New York extended a lifeline Thursday to four offshore wind projects struggling to stay afloat, saying it will accept bids for new offshore wind proposals until the end of January.
The announcement is part of New York’s plan to rescue offshore wind projects struggling with higher construction and financing costs.
It opens the door for four offshore wind projects to be paid higher electricity prices for their power after state regulators rejected their request to amend their existing power contracts in October. In its ruling, the state Public Service Commission said it did not want to set a precedent where renewable developers could come back to the state and ask for higher prices after winning a competitive bid for state offshore renewable energy credits.
But offshore wind remains critical to the state’s climate goals, and New York Gov. Kathy Hochul (D) made clear that she wanted to press forward on new projects. Thursday’s announcement by the New York State Energy Research and Development Authority is central to that effort.
Issuing contracts to offshore wind projects is usually a lengthy process.
NYSERDA recently awarded contracts to three projects that submitted bids in January. But the state is moving quickly to keep up the rate of development. NYSERDA said bids for the current round of proposals would be accepted until Jan. 24, and that the state would make an award the following month.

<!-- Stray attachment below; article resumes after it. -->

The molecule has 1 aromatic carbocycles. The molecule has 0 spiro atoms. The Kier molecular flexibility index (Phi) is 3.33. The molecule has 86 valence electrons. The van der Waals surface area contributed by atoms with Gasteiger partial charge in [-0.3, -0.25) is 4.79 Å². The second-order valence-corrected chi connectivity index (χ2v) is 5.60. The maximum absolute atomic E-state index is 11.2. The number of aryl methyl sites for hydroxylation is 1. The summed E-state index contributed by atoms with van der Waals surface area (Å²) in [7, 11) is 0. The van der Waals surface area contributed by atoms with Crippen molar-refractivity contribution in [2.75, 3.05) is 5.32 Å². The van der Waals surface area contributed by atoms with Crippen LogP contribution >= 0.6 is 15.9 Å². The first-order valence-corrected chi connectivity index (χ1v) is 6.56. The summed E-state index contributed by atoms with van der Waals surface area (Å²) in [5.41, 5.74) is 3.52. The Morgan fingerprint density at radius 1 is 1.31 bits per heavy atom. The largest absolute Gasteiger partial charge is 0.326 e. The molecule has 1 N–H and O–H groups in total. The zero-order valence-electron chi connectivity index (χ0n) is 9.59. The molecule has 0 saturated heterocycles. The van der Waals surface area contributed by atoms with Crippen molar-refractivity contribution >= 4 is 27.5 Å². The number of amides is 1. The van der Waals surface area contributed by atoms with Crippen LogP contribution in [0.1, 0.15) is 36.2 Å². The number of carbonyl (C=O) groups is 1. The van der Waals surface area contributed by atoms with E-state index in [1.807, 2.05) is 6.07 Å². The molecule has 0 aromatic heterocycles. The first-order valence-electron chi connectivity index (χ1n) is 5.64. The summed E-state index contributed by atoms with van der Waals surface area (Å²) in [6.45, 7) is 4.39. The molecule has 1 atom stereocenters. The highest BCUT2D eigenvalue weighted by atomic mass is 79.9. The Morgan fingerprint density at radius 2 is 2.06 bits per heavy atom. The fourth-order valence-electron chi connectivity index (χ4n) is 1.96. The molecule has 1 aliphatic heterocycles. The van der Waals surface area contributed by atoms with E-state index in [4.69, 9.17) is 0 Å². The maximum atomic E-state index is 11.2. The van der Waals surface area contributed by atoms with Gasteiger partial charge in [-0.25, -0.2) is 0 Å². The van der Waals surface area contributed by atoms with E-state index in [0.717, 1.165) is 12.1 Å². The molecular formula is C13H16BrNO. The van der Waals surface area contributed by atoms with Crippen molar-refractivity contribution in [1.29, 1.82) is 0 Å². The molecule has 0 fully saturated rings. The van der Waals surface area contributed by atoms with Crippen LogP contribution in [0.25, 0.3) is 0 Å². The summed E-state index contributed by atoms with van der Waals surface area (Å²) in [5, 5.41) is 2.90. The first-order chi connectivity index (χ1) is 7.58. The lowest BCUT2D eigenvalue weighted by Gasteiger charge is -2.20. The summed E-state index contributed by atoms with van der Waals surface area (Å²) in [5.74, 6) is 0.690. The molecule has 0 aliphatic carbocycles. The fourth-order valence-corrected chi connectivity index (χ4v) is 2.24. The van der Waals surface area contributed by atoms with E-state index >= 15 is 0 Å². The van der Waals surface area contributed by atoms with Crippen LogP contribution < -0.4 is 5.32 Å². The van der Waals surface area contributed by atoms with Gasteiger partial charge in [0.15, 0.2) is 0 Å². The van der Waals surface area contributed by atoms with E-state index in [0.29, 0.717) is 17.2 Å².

“These expedited solicitations will continue to build upon our momentum toward achieving a zero-emissions electric grid,” NYSERDA President and CEO Doreen Harris said in a statement. “We welcome into this competitive process all developers who are committed and eager to participate in New York’s energy transition, and we look forward to working together to deliver significant economic, public health, and grid reliability benefits to New York State.”
While the bids are open to all developers capable of serving the state, the expedited bidding process is widely viewed as an attempt to rescue one project planned by Ørsted and Eversource Energy, and three projects developed by Equinor and BP.
Both joint ventures have signaled they plan to rebid their projects.
Developers that acquired leases in the narrow stretch of ocean between New York City, Long Island and New Jersey last year could conceivably bid. Companies with leases east of Long Island could also bid.
But the projects that have already received state contracts have a leg up from the standpoint that they are further along in the federal permitting process and, in some cases, are ready to break ground on construction.
The contracts issued by New York recently provide a price benchmark for the upcoming bids.
The average price paid to the three projects receiving a contract was $145 per megawatt-hour. Ørsted initially requested a $139-per-MWh adjustment for its Sunrise Wind project, a 27 percent increase over the price initially agreed to with the state. Equinor and BP sought an average price of $176 per MWh for their three projects, up from an initial price of $113 per MWh.